This reviewer never had the chance to see this band on their infamous III Sides To Every Story tour, so it was thrilling to hear tunes like “Warhead” and “Cupid’s Dead,” which both sounded as passionate and crisp as the first several times I played that album. Cherone’s gestures of pulling back a bow for the death shot was, again, well-timed and delivered with a flair that probably no one else could get away with. “Get The Funk Out” punched with more of the aggression that this night was full of. A band this old and this out of circulation is just not supposed to turn in a performance that might rank as one of the best ever witnessed. How’d they do it? Original bassist Pat Badger held his own all night, and new drummer Kevin Figueiredo pounded away all night with a precision that could have facelessly been in the background, but also powerful and consistent enough to steal a lot of the attention. Like a good tour is supposed to do, of course, it also made me want to go back and live with this new album (Saudades de Rock) for awhile. I thought Stryper’s comeback tour was impressive and full of swagger, but this one raised the bar ever higher.

When the show was over, I confered with my friends. “Will they play ‘Am I Ever Gonna Change’ or ‘Holehearted,’ or both?” After their first break longer than what seemed like a couple of deep breaths all evening, the opening notes to “Am I Ever Gonna Change” came ringing out of Bettencourt’s well-worn guitar. The bombastic power of that tune shook the room like Zeppelin’s “Kashmir.” It was royal, intimidating, and epic all at once. And the song’s biblical and passionate prayer was a significant endcap to the evening. It was so good that most of the jaws in the room were probably agape with awe. It was like the knockout punch after nearly 120 minutes of non-stop body punches. Without switching to an acoustic guitar the band finished up the night with “Holehearted” and then they thanked the crowd, bowed and left the stage. If I was younger, I would have made the trip the next night to Dallas to drink up more of this intoxicating concoction. Wow.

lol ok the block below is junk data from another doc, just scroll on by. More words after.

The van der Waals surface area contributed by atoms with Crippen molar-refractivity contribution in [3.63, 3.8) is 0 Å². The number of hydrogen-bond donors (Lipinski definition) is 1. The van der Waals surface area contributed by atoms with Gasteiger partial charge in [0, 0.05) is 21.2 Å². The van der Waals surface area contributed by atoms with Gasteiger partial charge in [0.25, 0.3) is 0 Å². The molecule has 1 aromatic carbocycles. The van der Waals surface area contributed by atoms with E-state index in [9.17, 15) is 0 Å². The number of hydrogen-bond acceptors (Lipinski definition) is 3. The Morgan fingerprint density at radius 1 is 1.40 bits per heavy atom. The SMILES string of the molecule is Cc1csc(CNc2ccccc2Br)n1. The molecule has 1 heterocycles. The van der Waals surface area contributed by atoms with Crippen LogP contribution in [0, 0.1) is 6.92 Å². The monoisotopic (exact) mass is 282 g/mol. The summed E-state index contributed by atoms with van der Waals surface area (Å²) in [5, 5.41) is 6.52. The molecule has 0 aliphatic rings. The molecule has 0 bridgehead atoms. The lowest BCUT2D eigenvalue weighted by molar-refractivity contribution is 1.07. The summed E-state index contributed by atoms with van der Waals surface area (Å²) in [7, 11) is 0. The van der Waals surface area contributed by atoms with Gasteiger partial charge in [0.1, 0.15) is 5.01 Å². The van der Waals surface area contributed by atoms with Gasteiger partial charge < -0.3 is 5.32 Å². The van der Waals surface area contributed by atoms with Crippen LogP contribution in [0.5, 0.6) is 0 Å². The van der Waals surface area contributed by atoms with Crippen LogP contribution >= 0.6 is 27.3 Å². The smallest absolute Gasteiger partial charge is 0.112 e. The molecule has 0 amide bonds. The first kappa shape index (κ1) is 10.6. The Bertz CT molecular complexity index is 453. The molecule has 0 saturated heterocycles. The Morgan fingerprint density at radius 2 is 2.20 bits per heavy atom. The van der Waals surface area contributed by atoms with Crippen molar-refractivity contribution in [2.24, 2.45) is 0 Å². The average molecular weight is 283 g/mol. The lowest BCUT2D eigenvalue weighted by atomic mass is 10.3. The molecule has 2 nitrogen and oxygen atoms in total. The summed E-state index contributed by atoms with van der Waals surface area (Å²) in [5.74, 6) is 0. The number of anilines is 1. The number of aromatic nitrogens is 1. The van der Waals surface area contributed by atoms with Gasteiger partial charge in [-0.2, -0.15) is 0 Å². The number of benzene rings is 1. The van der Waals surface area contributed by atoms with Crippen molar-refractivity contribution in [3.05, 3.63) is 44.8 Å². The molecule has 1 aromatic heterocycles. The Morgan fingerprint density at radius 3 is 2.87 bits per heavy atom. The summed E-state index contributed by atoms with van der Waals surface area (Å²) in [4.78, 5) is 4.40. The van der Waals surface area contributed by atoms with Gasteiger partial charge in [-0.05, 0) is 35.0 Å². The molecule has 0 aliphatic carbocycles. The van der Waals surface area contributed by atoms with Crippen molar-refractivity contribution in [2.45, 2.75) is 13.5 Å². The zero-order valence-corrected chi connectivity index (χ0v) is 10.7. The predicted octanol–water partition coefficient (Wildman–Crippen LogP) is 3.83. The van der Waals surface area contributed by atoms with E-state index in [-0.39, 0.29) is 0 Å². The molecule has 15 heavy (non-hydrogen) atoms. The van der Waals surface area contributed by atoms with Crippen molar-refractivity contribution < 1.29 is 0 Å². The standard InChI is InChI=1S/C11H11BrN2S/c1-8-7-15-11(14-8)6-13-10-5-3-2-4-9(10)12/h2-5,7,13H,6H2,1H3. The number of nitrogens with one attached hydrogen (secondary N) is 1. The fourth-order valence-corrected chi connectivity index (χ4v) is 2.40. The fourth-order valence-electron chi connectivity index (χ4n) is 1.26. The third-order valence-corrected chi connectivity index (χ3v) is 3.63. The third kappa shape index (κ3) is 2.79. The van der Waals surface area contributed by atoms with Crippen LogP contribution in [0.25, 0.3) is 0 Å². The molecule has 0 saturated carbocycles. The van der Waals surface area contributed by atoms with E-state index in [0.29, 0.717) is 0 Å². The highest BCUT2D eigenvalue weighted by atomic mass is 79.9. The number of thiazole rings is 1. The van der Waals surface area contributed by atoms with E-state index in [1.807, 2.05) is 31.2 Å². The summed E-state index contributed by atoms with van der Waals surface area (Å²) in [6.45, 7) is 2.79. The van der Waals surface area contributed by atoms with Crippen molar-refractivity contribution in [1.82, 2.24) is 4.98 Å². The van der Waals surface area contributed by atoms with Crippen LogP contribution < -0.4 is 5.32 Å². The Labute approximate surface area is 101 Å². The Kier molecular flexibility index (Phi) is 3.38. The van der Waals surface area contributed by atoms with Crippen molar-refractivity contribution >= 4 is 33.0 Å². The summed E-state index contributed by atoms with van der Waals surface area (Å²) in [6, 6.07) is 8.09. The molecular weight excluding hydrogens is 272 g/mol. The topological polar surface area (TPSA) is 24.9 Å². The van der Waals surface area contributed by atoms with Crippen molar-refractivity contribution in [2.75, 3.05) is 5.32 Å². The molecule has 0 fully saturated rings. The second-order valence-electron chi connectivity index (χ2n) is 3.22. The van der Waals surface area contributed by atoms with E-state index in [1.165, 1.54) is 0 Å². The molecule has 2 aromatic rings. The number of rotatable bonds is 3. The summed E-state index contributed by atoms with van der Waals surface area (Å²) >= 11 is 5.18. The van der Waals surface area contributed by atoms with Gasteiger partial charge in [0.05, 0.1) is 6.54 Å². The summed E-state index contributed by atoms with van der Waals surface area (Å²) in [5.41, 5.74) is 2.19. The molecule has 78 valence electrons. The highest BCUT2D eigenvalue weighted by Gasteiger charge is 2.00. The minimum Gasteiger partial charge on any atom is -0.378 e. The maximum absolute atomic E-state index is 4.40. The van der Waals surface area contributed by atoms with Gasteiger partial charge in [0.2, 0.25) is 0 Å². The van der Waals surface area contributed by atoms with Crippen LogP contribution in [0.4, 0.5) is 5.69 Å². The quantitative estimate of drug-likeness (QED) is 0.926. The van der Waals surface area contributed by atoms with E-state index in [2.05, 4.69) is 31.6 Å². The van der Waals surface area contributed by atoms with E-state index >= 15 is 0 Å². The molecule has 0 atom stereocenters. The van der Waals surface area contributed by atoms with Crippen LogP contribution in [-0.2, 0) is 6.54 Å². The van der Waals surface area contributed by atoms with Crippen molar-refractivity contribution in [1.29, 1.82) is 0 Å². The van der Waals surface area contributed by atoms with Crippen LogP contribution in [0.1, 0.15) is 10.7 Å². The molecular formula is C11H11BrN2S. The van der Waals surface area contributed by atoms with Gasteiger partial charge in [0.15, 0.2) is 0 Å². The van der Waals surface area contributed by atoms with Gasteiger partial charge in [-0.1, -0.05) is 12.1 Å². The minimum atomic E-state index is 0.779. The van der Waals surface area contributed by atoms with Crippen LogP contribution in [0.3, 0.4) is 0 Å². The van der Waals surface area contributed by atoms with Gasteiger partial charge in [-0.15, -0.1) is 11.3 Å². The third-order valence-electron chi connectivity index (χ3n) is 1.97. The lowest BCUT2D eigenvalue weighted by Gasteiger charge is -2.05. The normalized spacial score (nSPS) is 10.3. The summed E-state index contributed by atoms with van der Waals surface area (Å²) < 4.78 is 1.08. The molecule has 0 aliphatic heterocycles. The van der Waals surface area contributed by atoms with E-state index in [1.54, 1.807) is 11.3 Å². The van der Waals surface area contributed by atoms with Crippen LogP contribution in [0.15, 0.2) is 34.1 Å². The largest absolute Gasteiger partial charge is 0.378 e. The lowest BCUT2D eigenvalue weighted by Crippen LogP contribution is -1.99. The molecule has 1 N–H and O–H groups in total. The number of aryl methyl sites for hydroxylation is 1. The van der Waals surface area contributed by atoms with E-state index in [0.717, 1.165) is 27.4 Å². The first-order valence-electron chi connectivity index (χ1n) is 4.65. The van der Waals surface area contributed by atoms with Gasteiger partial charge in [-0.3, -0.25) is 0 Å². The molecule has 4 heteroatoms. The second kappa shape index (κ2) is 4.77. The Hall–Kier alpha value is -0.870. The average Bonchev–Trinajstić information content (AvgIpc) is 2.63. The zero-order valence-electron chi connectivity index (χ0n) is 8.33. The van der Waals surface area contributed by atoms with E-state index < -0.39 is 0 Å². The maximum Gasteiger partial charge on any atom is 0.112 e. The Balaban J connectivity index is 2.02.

There was an opening band for this Houston show, which played one song too many, which meant that there were no vocals to be heard from the singing bass player’s mouth, much to his chagrin. King’s X played an energetic and powerful set that featured new songs, like the profound “Pray,” the encouraging “Alright,” and the Gospel-tinged “Go Tell Somebody.” Those tunes sounded really good live and I noticed (for the first time) that both Jerry and Ty were singing along in harmony to the chorus lines of “Pray for me.” The heavy “Groove Machine” opened the show, and older songs like “Dogman,” “Black Flag,” “We Were Born To Be Loved” and “Looking For Love” sprinkled the set with familiarity. Before the encore, my friends and I played that fun game of “What are they gonna play next?” We all should have known that they couldn’t leave a show undone without playing “Over My Head,” but they did surprise us with a tune from their first album, which debuted on Headbanger’s Ball some twenty years ago — “King.” The guys in Extreme let it be known that they were honored to play with King’s X on this tour, but I’ll be danged if Extreme didn’t actually put on a better show than one of the greatest rock/metal bands of all time. I’m still feeling the good memories of this amazing show three days later.


The Undertaking 2021

Quite The Undertaking

Frenzied. Chaotic. Punk. The Undertaking!, San Diego's newest wild bunch, is about to release their debut album, and, if their live show is a premonition of any kind, the world will be opening up to one heck of a party with them. Contributing writer Andrew Voigt talks to vocalist Austin Visser about the band's new album, the reality of their music, and how they've been able to embrace their creative freedom.